Timing Is Everything
Recent weather patterns have been encouraging, and warmer weather has allowed the frost to melt in the soil profile. Conversations with many superintendents confirm that soils are no longer frozen, are drying, and turf growth is just beginning. Calls from the southern portion of the region focus on Poa annua seedhead suppression while conversations with superintendents in the north center on smoothing the playing areas in anticipation of the first mowing of the year.
Spring Turf Growth
A key factor for turf growth is soil temperature. As the days continue to get longer, soil temperature will increase, the ground no longer freezes at night, and the sun rises higher in the sky. Some level of turf growth should occur before programs are implemented to manipulate playing conditions. Forcing a turf response at this time of the year will compromise turf health during this period of emergence from winter dormancy. Golf can be played, but golfers should not expect mid-season conditions this early in the year. It is still winter despite the fact that the clocks have been moved ahead.
Two approaches can be used as indicators of Poa annua seedhead emergence. One strategy is to physically examine the turf to determine if the seeds (flower) is in the boot or base of the plant. The Poa annua seedhead can be felt in the stem of the turf plant. Pulling apart individual Poa annua stems is a tedious and time consuming task.
A second strategy is to use a Growing Degree Day (GDD) model. Two different models are used with this method; the 32 and 50 degree Fahrenheit models. The 32 o F GDD model works well in the upper elevations and the northern tier of the region while the 50 o F GDD model can be used in the south. When using the 32 o F model an accumulation of 400 to 450 GDD is an indicator to initiate seedhead suppression methods, and an accumulation of 50 GDD is required when the 50 o F model is used. If you use one of these models, be patient. Treating too early may not deliver the best control of seed emergence; however treating too late also can compromise results. If you have questions about these models, give us a call.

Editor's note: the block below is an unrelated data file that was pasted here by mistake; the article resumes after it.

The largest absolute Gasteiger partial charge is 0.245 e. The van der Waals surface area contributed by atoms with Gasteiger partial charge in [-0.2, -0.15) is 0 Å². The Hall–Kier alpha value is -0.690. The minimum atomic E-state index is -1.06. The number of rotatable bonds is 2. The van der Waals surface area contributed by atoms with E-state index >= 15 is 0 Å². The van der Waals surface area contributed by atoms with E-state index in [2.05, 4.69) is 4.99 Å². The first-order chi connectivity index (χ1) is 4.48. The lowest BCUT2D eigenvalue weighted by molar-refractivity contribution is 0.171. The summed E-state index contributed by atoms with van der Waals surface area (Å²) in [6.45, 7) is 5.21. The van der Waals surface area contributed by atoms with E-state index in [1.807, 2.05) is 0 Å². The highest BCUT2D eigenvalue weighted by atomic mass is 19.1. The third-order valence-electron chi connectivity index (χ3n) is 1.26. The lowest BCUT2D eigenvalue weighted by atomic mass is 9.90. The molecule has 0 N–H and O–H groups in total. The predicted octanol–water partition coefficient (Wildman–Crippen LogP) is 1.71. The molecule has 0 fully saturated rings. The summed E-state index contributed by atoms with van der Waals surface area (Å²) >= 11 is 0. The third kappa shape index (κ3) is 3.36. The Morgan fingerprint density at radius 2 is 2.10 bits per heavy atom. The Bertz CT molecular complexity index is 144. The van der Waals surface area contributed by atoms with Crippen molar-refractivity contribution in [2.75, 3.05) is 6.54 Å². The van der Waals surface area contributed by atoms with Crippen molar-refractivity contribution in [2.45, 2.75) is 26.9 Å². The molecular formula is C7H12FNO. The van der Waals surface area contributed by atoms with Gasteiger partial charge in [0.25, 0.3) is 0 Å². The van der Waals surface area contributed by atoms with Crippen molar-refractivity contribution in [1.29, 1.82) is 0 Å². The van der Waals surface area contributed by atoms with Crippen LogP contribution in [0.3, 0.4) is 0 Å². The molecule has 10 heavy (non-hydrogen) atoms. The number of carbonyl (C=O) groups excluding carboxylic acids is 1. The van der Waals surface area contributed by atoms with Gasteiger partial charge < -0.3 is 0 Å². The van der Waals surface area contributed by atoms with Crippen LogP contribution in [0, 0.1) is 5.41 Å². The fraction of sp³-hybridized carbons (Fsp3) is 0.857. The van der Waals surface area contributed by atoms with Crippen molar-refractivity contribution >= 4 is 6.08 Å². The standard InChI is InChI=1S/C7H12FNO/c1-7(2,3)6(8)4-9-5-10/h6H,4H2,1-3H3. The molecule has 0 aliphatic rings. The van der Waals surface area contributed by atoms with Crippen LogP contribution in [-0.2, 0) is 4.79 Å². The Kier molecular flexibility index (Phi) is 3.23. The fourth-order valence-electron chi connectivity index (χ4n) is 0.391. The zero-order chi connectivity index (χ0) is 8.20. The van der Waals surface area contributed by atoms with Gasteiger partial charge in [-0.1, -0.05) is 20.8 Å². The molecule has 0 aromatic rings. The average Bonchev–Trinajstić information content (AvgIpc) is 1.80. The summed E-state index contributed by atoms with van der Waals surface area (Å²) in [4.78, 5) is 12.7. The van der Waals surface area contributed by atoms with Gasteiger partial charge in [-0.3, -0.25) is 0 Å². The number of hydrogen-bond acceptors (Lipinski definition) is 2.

Economics and Turf Care
Several calls have been received inquiring about information on cost cutting measures. Many cost cutting ideas relate directly to the course preparation. If resource allocations have changed it is unrealistic to expect that the course can be prepared exactly as it has been in the past. Ideas for savings can be discussed during a Turf Advisory Service visit. All areas of course maintenance can be discussed along with the potential ramifications on playability when maintenance programs are changed. Remember, our Green Section visits can focus on these and other cost cutting and efficiency matters.
Always remember, the Mid-Atlantic Region agronomists are part of your agronomic support team. If you have a question or concern, give us a call or send an e-mail. Stan Zontek ( firstname.lastname@example.org ) and Darin Bevard ( email@example.com ) at 610/ 558-9066 or Keith Happ ( firstname.lastname@example.org ) at 412/ 341-5922.